'Reflecting on the legacy': Bemidji State celebrates Martin Luther King Jr. Day
A commitment to justice, famous quotes, music and even some breakfast all had a place at the Martin Luther King Jr. Day event held virtually and in person at Bemidji State’s Beaux Arts Ballroom on Monday.
BEMIDJI — A commitment to justice, famous quotes, music and even some breakfast all had a place at Bemidji State's Martin Luther King Jr. Day event on Monday.
Held both virtually over Zoom and in person in the Beaux Arts Ballroom, the event was hosted by the college's Center for Diversity, Equity and Inclusion .
The Bemidji Choir kicked things off with the Black National Anthem, “Lift Every Voice and Sing,” conducted by BSU Professor Dwight Jilek and accompanied on piano by Eric Gustafson.
Keynote speakers then took up the bulk of the morning celebration, allowing for much reflection on King’s legacy, current events, hopes for the future and ways to become civically engaged.
“As you are reflecting on the legacy of Dr. King, think about how you can show yourselves and come into your own light and come into your own purpose,” said Andriel Dees, vice chancellor for equity and inclusion for Minnesota State system .
Dees emphasized the power of personal strengths and challenges and harnessing those to define your purpose for the greater good.
After detailing the lives of her parents and grandparents, Dees detailed the importance of knowing your own history and the shoulders on which you stand when pursuing justice in any form.
“These are defining moments for my parents, for myself, for my family,” Dees continued. “It’s important to know the strengths and the challenges that all of us have gone through in order to place perspective in today’s struggles and triumphs.”
Equity in education
Henry Morris, vice president of diversity and inclusion for Minnesota State University-Mankato, aimed to make attendees a little bit uncomfortable during his virtual speech.
“Part of my goal is to make sure we’re doing all we can to make a difference,” Morris said. “Are we accepting that moment in time when we are called upon to make a difference? Are we?”
Morris challenged attendees to find moments where they could be part of a solution in spite of leaving their comfort zones and even challenged the Minnesota State system to reconsider some of their future goals.
In reference to Equity 2030 — a Minnesota State system-wide goal of closing educational equity gaps across race and ethnicity, socioeconomic status and geographic location by the year 2030 — Morris thought 2030 was too far out into the future.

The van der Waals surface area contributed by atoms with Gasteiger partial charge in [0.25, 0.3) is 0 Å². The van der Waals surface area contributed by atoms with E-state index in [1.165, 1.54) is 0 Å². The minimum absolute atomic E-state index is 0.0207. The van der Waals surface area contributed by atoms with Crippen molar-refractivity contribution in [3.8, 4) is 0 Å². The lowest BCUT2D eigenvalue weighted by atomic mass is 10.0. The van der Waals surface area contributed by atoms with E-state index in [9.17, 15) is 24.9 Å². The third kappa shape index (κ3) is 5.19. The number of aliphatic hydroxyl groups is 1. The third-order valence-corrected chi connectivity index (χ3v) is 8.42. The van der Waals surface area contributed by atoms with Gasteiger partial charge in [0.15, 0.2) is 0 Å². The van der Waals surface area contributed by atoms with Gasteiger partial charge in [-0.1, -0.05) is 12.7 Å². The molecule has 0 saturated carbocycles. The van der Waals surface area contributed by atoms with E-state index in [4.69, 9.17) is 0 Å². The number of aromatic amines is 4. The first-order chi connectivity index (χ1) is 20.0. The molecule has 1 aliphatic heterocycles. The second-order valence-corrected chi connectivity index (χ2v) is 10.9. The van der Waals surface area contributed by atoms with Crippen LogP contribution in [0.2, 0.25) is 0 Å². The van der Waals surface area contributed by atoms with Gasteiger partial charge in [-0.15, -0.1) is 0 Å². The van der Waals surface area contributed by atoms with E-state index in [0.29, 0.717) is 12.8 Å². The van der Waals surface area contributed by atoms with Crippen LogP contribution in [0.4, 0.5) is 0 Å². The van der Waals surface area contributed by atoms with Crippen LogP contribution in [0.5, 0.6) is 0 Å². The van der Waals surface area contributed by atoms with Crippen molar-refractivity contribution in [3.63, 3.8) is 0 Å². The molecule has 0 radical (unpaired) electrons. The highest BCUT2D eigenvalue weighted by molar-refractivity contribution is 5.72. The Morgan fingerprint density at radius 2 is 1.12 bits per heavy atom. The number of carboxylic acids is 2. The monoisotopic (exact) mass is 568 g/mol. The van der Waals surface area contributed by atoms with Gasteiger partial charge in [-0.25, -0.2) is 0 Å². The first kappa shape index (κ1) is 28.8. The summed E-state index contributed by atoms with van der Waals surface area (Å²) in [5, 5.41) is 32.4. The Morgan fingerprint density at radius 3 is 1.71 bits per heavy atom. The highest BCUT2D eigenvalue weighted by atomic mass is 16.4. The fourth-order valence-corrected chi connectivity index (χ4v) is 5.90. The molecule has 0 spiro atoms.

“I think 2030 is too late. That’s eight years from today and if we know about a problem and we don’t fix a problem, that’s malpractice on our part as educators,” Morris said. “Our goal should be no educational gaps every year.”
BSU and NTC President Faith Hensrud also spoke to the equity gap, “we support our students and strive to remove the equity gap. It’s true that 2030 is too late and we must work harder to support our diverse students every day.”
Morris went on to address six-year average graduation rates as opposed to four-year timelines and urged changes to general education requirements so that four-year graduation would be more feasible for a majority of college students.
In doing so, Morris hopes to eliminate not just racial gaps, but also academic, financial and environmental reasons that many students drop out of school.
Other speakers of the morning included NTC Dean of Nursing Michele Brielmaier and BSU Student Senate members Kendra Draeger of Waseca and Caleb Travis of Pine River.
Chelsea Rak, social and emotional learning specialist at Peacemaker Resources , performed two songs including a Latin American lullaby “Duerme Negrito” and “Down By The Riverside.”
Ahead of both pieces, Rak encouraged attendees to focus on love rather than hate.
“Remembering that hate wears down on us, that’s ultimately what affects our ability to persist in this fight,” Rak said. “For me, ‘Down By The Riverside’ is a message to leave that hate, to leave that contempt.”
Fueling for the future
Following the songs complete with an audience sing-along, BSU and NTC Campus Diversity Officer Steven Parker provided closing remarks.
"Figure out those seminal points throughout the year that will fuel you for your fight in social and racial justice, anti-racism, deconstructing and reconstructing systems that oppress humans,” Parker said.
He pointed to other Black leaders such as Rosa Parks, Malcolm X and many others, some of whom lost their lives advocating for inclusivity. Quoting Malcolm X, Parker added, “we can’t teach what we don’t know, and we can’t lead where we won’t go.”
Expanding on the numerous stories presented throughout the morning, Parker concluded, “This is powerful. And to me, this is like going to the gas station and fueling up. I’m on ‘E’ and I need just a little bit more fuel. The stories and the data are part of the fuel to that fire.”
An open conversation period and virtual readings of King’s speeches from Project for Change and Our Revolution followed the main event.